“In an essay called “Writing Off the Subject,” Richard Hugo advises against staying too true to a subject of a poem, since it could become an impediment. Instead, writers should choose “truth over music.”
“He uses music as a way to kind of talk about how language should work, so obviously that appealed to me immediately,” said jazz composer and pianist Wayne Horvitz.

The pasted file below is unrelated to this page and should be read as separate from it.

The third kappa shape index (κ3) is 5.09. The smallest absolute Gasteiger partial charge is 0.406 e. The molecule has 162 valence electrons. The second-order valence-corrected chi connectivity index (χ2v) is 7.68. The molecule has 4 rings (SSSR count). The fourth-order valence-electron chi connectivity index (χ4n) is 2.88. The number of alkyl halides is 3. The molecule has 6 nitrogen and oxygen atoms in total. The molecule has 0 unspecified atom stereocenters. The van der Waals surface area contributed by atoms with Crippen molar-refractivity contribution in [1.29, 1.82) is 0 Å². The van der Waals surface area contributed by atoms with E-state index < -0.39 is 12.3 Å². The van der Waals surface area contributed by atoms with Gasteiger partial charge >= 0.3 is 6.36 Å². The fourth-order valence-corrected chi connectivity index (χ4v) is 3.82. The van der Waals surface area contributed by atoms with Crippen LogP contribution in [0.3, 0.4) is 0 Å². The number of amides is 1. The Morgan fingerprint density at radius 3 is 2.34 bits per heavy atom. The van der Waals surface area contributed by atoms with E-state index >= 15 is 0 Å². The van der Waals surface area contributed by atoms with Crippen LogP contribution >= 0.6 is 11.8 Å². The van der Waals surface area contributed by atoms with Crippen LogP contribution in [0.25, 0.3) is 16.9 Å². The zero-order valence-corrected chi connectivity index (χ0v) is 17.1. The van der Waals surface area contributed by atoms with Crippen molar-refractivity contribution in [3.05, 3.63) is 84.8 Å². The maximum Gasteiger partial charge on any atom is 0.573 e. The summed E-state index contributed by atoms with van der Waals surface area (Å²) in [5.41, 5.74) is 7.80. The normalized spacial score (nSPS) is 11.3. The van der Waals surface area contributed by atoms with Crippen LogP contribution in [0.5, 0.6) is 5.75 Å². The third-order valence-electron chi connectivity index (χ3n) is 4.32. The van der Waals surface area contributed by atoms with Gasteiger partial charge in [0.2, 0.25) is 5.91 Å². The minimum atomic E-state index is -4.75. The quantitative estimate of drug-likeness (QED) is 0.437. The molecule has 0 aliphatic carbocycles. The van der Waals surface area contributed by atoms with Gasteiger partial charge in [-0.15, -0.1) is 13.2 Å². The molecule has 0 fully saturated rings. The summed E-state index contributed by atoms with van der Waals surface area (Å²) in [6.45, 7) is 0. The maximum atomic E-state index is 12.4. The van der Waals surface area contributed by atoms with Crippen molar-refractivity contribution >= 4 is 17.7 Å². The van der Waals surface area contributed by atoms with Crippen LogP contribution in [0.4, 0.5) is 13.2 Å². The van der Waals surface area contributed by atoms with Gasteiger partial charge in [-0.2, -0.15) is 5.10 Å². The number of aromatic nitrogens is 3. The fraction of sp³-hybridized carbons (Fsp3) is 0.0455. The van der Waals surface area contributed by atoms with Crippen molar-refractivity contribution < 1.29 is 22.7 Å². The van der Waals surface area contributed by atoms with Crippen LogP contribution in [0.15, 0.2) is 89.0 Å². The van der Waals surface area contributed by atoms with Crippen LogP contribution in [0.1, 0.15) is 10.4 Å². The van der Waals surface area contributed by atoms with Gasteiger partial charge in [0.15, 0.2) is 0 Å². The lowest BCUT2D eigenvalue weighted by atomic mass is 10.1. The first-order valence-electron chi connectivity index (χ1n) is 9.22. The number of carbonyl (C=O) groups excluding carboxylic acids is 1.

Horvitz followed that sentiment in “Some Places Are Forever Afternoon,” a collection of instrumentals based on the Northwest icon’s poems and predilection for writing about small Montana towns. (It’s subtitled “11 Places for Richard Hugo.”)
Last summer, Horvitz, 59, took a two-week road trip through Montana from his home base in Seattle for inspiration for the album, which was released last week.
Horvitz steers a septet through moody and beautiful chamber-jazz with flourishes of country, blues and occasional flights of dissonance.“